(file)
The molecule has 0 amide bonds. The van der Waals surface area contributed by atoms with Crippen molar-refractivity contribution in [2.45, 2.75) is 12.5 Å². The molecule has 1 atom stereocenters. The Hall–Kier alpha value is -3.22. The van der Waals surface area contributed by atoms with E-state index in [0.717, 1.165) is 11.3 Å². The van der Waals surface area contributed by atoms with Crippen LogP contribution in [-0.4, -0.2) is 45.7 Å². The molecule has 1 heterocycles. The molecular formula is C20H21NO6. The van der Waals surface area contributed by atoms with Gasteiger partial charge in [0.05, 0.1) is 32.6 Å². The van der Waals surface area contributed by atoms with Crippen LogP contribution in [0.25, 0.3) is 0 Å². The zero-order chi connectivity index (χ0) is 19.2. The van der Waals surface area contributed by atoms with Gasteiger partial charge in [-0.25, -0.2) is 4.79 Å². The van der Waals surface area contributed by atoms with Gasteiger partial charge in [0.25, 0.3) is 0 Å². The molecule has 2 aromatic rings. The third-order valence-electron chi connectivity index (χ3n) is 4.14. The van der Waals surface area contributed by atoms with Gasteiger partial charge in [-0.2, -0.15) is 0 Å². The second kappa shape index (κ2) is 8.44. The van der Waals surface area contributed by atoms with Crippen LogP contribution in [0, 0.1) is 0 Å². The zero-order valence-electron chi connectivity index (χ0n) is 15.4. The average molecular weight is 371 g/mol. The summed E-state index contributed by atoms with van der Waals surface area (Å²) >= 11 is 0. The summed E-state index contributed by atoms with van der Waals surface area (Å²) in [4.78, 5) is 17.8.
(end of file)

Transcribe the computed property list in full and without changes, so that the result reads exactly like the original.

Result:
The molecule has 0 amide bonds. The van der Waals surface area contributed by atoms with Crippen molar-refractivity contribution in [2.45, 2.75) is 12.5 Å². The molecule has 1 atom stereocenters. The Hall–Kier alpha value is -3.22. The van der Waals surface area contributed by atoms with E-state index in [0.717, 1.165) is 11.3 Å². The van der Waals surface area contributed by atoms with Crippen LogP contribution in [-0.4, -0.2) is 45.7 Å². The molecule has 1 heterocycles. The molecular formula is C20H21NO6. The van der Waals surface area contributed by atoms with Gasteiger partial charge in [0.05, 0.1) is 32.6 Å². The van der Waals surface area contributed by atoms with Crippen LogP contribution in [0.25, 0.3) is 0 Å². The zero-order chi connectivity index (χ0) is 19.2. The van der Waals surface area contributed by atoms with Gasteiger partial charge in [-0.25, -0.2) is 4.79 Å². The van der Waals surface area contributed by atoms with Gasteiger partial charge in [0.25, 0.3) is 0 Å². The molecule has 2 aromatic rings. The third-order valence-electron chi connectivity index (χ3n) is 4.14. The van der Waals surface area contributed by atoms with Gasteiger partial charge in [-0.2, -0.15) is 0 Å². The second kappa shape index (κ2) is 8.44. The van der Waals surface area contributed by atoms with Crippen LogP contribution in [0, 0.1) is 0 Å². The zero-order valence-electron chi connectivity index (χ0n) is 15.4. The average molecular weight is 371 g/mol. The summed E-state index contributed by atoms with van der Waals surface area (Å²) >= 11 is 0. The summed E-state index contributed by atoms with van der Waals surface area (Å²) in [4.78, 5) is 17.8.